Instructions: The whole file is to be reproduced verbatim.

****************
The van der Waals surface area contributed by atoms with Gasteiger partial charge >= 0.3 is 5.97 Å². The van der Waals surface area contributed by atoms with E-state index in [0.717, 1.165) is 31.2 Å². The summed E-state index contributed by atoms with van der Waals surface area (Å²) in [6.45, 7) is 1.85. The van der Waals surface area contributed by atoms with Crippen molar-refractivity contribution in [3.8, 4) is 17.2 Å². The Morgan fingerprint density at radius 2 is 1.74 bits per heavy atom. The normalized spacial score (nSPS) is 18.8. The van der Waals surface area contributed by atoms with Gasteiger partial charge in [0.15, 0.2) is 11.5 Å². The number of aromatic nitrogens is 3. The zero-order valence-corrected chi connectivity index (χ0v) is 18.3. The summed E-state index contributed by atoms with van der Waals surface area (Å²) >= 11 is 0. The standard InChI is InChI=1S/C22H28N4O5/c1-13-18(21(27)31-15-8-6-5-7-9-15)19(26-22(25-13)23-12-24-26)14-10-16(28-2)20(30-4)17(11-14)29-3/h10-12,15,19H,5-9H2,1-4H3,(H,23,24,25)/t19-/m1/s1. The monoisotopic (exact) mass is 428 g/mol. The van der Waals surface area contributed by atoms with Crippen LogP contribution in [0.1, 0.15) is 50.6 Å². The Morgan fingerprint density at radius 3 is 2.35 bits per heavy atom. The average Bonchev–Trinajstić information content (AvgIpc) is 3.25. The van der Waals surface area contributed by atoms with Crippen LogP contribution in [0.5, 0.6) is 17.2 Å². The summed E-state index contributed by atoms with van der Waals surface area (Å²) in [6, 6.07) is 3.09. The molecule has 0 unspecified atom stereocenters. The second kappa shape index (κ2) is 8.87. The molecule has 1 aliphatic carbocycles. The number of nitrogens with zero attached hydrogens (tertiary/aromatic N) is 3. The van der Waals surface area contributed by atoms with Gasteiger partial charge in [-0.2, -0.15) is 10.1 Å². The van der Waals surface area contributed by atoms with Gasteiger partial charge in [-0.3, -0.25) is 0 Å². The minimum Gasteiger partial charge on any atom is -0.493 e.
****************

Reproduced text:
The van der Waals surface area contributed by atoms with Gasteiger partial charge >= 0.3 is 5.97 Å². The van der Waals surface area contributed by atoms with E-state index in [0.717, 1.165) is 31.2 Å². The summed E-state index contributed by atoms with van der Waals surface area (Å²) in [6.45, 7) is 1.85. The van der Waals surface area contributed by atoms with Crippen molar-refractivity contribution in [3.8, 4) is 17.2 Å². The Morgan fingerprint density at radius 2 is 1.74 bits per heavy atom. The normalized spacial score (nSPS) is 18.8. The van der Waals surface area contributed by atoms with Gasteiger partial charge in [0.15, 0.2) is 11.5 Å². The number of aromatic nitrogens is 3. The zero-order valence-corrected chi connectivity index (χ0v) is 18.3. The summed E-state index contributed by atoms with van der Waals surface area (Å²) >= 11 is 0. The standard InChI is InChI=1S/C22H28N4O5/c1-13-18(21(27)31-15-8-6-5-7-9-15)19(26-22(25-13)23-12-24-26)14-10-16(28-2)20(30-4)17(11-14)29-3/h10-12,15,19H,5-9H2,1-4H3,(H,23,24,25)/t19-/m1/s1. The monoisotopic (exact) mass is 428 g/mol. The van der Waals surface area contributed by atoms with Crippen LogP contribution in [0.1, 0.15) is 50.6 Å². The Morgan fingerprint density at radius 3 is 2.35 bits per heavy atom. The average Bonchev–Trinajstić information content (AvgIpc) is 3.25. The van der Waals surface area contributed by atoms with Crippen LogP contribution in [0.5, 0.6) is 17.2 Å². The summed E-state index contributed by atoms with van der Waals surface area (Å²) in [6, 6.07) is 3.09. The molecule has 0 unspecified atom stereocenters. The second kappa shape index (κ2) is 8.87. The molecule has 1 aliphatic carbocycles. The number of nitrogens with zero attached hydrogens (tertiary/aromatic N) is 3. The van der Waals surface area contributed by atoms with Gasteiger partial charge in [-0.2, -0.15) is 10.1 Å². The van der Waals surface area contributed by atoms with Gasteiger partial charge in [-0.3, -0.25) is 0 Å². The minimum Gasteiger partial charge on any atom is -0.493 e.